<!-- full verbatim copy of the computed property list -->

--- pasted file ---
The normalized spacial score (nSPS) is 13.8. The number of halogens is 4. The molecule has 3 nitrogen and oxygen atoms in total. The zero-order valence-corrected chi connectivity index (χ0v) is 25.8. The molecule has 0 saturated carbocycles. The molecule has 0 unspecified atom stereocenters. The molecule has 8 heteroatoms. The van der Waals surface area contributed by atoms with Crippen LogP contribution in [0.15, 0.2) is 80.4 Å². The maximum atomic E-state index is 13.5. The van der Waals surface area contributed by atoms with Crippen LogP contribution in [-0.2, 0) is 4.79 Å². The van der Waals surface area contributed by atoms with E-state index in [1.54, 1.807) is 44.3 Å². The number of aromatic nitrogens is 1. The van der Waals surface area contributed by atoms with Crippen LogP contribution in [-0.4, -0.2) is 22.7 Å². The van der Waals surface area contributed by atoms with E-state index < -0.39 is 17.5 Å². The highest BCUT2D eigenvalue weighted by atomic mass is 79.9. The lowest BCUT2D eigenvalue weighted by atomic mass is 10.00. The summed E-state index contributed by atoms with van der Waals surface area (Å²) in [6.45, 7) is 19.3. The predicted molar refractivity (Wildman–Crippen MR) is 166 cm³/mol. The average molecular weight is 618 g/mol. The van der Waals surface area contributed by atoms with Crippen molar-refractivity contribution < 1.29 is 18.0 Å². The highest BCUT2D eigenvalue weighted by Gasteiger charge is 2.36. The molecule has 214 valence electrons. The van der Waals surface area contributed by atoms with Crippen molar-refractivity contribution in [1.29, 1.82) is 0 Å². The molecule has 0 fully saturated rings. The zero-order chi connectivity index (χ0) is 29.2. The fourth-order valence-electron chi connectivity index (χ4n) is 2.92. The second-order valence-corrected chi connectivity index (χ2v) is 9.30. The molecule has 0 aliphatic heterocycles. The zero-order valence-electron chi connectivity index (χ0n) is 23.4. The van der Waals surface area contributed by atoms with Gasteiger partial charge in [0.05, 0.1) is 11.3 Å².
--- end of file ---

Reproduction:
The normalized spacial score (nSPS) is 13.8. The number of halogens is 4. The molecule has 3 nitrogen and oxygen atoms in total. The zero-order valence-corrected chi connectivity index (χ0v) is 25.8. The molecule has 0 saturated carbocycles. The molecule has 0 unspecified atom stereocenters. The molecule has 8 heteroatoms. The van der Waals surface area contributed by atoms with Crippen LogP contribution in [0.15, 0.2) is 80.4 Å². The maximum atomic E-state index is 13.5. The van der Waals surface area contributed by atoms with Crippen LogP contribution in [-0.2, 0) is 4.79 Å². The van der Waals surface area contributed by atoms with E-state index in [1.54, 1.807) is 44.3 Å². The number of aromatic nitrogens is 1. The van der Waals surface area contributed by atoms with Crippen LogP contribution in [-0.4, -0.2) is 22.7 Å². The van der Waals surface area contributed by atoms with E-state index < -0.39 is 17.5 Å². The highest BCUT2D eigenvalue weighted by atomic mass is 79.9. The lowest BCUT2D eigenvalue weighted by atomic mass is 10.00. The summed E-state index contributed by atoms with van der Waals surface area (Å²) in [6.45, 7) is 19.3. The predicted molar refractivity (Wildman–Crippen MR) is 166 cm³/mol. The average molecular weight is 618 g/mol. The van der Waals surface area contributed by atoms with Crippen molar-refractivity contribution < 1.29 is 18.0 Å². The highest BCUT2D eigenvalue weighted by Gasteiger charge is 2.36. The molecule has 214 valence electrons. The van der Waals surface area contributed by atoms with Crippen molar-refractivity contribution in [1.29, 1.82) is 0 Å². The molecule has 0 fully saturated rings. The zero-order chi connectivity index (χ0) is 29.2. The fourth-order valence-electron chi connectivity index (χ4n) is 2.92. The second-order valence-corrected chi connectivity index (χ2v) is 9.30. The molecule has 0 aliphatic heterocycles. The zero-order valence-electron chi connectivity index (χ0n) is 23.4. The van der Waals surface area contributed by atoms with Gasteiger partial charge in [0.05, 0.1) is 11.3 Å².